Video | Agriculture | Confidence | Economy | Energy | Employment | Finance | Media | Property | RBNZ | Science | SOEs | Tax | Technology | Telecoms | Tourism | Transport | Search

 


Railways must look after their own

12/02/04
PR 28/04

Railways must look after their own

New legislation on rail safety must require railway operators to properly look after their land and infrastructure bordering farmland, said Charlie Pedersen, Vice President of Federated Farmers of New Zealand (Inc).

Appearing before the Transport and Industrial Relations Select Committee, Mr Pedersen raised a number of safety concerns from farmers with land bounded or bisected by railway lines.

"These farmers gain no benefit from a railway line running through their property, but are increasingly expected to bear the costs of the presence of the line," said Mr Pedersen.

Railway operators, mainly Tranz Rail Holdings, should be legally obligated to construct and maintain all legal level crossings so that they are safe to use, he said.

"This includes maintaining the road carriageway across the railway line, erecting and maintaining appropriate signage and warning devices, and clearing vegetation on railway land each side of a level crossing," he said.

"Railway operators should also be required to control weeds and other vegetation which create a fire risk, manage animal pests, and pay half the cost of constructing and maintaining boundary fences with neighbours," Mr Pedersen said.

"All Federated Farmers asks is that rail operators be required to be good neighbours and not push their cost and obligations on to others," he said.

Federation members have complained about a lack of action of Tranz Rail to ensure that weeds and pests were properly controlled. Others aired concerns about inadequate maintenance of fences and level crossings, and failure to ensure that silt did not build up under rail bridges.

The bill responds to changes to the rail industry and seeks to ensure that responsibility for safety accountability is clearly identified for all industry players.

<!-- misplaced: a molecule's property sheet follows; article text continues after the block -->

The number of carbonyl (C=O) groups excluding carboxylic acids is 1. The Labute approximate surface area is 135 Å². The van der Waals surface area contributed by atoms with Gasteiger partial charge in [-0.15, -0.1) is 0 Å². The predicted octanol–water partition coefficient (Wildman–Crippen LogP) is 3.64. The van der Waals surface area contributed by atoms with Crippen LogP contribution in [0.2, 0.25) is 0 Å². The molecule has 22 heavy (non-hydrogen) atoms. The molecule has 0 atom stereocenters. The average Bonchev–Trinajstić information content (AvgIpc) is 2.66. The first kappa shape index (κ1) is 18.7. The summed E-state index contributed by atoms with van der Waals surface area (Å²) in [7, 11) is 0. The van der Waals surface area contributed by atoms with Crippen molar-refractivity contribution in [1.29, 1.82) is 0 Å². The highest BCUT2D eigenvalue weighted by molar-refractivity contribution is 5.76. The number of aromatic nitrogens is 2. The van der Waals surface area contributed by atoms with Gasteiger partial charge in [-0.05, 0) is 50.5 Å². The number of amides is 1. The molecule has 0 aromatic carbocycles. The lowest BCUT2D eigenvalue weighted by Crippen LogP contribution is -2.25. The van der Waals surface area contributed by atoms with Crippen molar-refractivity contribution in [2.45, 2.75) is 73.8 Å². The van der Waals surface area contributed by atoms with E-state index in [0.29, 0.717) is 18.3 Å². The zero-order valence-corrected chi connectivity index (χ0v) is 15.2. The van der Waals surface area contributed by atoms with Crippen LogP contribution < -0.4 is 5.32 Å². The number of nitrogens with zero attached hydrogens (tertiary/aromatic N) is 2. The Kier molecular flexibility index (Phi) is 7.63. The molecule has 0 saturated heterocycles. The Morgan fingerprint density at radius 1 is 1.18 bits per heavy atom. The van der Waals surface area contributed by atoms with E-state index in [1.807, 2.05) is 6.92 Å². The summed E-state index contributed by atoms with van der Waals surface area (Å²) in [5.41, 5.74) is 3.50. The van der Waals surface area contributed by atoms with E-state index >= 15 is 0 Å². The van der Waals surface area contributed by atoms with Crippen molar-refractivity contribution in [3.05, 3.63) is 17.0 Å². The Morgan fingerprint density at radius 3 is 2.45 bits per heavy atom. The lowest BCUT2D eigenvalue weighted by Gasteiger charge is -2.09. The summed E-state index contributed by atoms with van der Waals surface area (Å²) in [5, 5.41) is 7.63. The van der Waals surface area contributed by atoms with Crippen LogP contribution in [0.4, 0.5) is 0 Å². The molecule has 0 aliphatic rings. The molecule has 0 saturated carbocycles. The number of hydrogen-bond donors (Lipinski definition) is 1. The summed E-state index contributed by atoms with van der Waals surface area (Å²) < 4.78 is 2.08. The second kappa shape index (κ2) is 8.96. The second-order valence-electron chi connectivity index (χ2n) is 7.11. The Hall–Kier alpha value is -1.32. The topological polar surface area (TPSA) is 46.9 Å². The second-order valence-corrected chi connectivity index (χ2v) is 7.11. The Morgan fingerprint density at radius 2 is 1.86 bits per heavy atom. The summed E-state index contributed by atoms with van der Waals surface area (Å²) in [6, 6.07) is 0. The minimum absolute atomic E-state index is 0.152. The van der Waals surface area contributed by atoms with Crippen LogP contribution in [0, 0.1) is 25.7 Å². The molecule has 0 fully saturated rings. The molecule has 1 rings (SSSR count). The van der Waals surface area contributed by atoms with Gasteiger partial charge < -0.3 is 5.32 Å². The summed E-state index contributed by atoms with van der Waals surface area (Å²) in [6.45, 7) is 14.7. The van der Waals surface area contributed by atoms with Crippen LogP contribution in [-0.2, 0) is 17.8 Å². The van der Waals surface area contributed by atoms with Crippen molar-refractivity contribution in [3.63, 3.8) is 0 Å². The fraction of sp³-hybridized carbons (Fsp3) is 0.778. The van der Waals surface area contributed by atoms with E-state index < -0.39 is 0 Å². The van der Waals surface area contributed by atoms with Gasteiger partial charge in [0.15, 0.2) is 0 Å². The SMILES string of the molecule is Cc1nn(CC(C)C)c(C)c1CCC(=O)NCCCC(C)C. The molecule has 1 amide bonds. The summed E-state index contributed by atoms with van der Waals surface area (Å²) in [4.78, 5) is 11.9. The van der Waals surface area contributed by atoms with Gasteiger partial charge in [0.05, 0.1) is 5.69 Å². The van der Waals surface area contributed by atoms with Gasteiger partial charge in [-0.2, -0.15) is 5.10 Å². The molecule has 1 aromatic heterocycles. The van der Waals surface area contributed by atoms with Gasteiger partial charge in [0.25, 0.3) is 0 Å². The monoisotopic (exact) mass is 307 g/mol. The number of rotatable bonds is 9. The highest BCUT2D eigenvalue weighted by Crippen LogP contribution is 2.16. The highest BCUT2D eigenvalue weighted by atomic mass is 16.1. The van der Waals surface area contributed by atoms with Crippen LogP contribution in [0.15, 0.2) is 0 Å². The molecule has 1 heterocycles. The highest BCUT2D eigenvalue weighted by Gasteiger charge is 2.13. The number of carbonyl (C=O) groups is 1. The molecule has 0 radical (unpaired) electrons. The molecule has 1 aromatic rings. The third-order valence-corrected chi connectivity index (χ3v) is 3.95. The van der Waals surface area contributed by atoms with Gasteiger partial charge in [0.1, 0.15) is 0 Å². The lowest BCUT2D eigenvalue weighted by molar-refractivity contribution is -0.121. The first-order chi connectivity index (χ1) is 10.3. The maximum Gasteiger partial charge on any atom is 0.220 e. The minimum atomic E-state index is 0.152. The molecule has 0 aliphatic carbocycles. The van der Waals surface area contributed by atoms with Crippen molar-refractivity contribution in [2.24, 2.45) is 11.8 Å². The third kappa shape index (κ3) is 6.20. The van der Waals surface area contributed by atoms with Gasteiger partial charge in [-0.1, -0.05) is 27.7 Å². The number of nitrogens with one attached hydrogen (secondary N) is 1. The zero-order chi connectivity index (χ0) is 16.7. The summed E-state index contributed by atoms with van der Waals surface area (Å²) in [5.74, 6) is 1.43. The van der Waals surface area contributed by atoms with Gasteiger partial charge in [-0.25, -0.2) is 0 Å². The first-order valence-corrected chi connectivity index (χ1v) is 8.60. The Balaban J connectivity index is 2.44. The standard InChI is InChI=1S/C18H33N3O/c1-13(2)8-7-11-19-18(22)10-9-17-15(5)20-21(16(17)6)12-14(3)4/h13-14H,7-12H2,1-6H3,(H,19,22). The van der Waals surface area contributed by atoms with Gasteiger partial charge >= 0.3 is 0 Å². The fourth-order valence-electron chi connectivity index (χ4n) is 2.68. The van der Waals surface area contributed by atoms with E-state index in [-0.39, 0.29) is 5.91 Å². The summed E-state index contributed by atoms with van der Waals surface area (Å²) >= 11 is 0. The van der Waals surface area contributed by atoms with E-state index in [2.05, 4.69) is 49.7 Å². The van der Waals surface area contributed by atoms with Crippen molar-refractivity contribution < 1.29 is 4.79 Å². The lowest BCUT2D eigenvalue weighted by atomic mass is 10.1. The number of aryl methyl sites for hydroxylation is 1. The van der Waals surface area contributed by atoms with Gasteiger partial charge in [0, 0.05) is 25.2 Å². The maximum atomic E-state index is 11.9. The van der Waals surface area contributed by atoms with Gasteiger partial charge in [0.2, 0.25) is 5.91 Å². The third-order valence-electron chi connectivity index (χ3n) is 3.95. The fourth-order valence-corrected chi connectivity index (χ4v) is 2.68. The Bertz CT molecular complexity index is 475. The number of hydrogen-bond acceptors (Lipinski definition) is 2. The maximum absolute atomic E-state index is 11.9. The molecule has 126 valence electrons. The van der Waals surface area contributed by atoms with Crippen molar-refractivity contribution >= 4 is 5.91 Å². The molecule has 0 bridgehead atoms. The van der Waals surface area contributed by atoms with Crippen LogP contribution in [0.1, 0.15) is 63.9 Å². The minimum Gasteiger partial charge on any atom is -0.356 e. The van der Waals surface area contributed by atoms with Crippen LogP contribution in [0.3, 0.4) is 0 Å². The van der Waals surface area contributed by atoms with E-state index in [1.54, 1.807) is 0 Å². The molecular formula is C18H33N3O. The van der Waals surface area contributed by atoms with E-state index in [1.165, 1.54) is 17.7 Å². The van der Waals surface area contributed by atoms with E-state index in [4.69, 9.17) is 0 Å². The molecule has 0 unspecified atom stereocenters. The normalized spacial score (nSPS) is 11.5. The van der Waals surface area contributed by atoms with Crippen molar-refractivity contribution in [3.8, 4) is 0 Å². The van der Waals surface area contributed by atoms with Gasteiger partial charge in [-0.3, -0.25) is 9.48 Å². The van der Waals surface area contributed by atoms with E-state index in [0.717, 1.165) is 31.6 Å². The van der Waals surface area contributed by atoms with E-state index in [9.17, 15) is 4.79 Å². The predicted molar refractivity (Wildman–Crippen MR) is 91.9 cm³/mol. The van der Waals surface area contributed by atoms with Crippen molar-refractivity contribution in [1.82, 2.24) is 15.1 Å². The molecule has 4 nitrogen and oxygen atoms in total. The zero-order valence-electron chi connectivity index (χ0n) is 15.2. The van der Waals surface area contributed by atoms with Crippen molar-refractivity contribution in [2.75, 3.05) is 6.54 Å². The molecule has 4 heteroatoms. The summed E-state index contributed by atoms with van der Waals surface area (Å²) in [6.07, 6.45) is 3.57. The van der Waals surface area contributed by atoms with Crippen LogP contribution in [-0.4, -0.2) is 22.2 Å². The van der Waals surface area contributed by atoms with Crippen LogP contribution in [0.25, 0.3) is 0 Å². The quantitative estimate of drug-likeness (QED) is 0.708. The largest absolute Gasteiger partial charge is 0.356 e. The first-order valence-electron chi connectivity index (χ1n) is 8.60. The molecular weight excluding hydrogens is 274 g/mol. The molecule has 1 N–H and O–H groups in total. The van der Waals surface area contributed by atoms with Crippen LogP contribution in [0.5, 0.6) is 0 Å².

For a copy of the federation's submission, contact: gpeters@fedfarm.org.nz

Ends

© Scoop Media

 
 
 
 
 
Business Headlines | Sci-Tech Headlines

 

Nurofen Promotion: Reckitt Benckiser To Plead Guilty To Misleading Ads

Reckitt Benckiser (New Zealand) intends to plead guilty to charges of misleading consumers over the way it promoted a range of Nurofen products, the Commerce Commission says. More>>

ALSO:

Half A Billion Accounts: Yahoo Confirms Huge Data Breach

The account information may have included names, email addresses, telephone numbers, dates of birth, hashed passwords (the vast majority with bcrypt) and, in some cases, encrypted or unencrypted security questions and answers. More>>

Rural Branches: Westpac To Close 19 Branches, ANZ Looks At 7

Westpac confirms it will close nineteen branches across the country; ANZ closes its Ngaruawahia branch and is consulting on plans to close six more branches; The bank workers union says many of its members are nervous about their futures and asking ... More>>

Interest Rates: RBNZ's Wheeler Keeps OCR At 2%

Reserve Bank governor Graeme Wheeler kept the official cash rate at 2 percent and said more easing will be needed to get inflation back within the target band. More>>

ALSO:

Half Full: Fonterra Raises Forecast Payout As Global Supply Shrinks

Fonterra Cooperative Group, the dairy processor which will announce annual earnings tomorrow, hiked its forecast payout to farmers by 50 cents per kilogram of milk solids as global supply continues to decline, helping prop up dairy prices. More>>

ALSO:

Results:

Meat Trade: Silver Fern Farms Gets Green Light For Shanghai Maling Deal

The government has given the green light for China's Shanghai Maling Aquarius to acquire half of Silver Fern Farms, New Zealand's biggest meat company, with ministers satisfied it will deliver "substantial and identifiable benefit". More>>

ALSO:

Get More From Scoop

 
 
 
 
 
 
 
 
 
Business
Search Scoop  
 
 
Powered by Vodafone
NZ independent news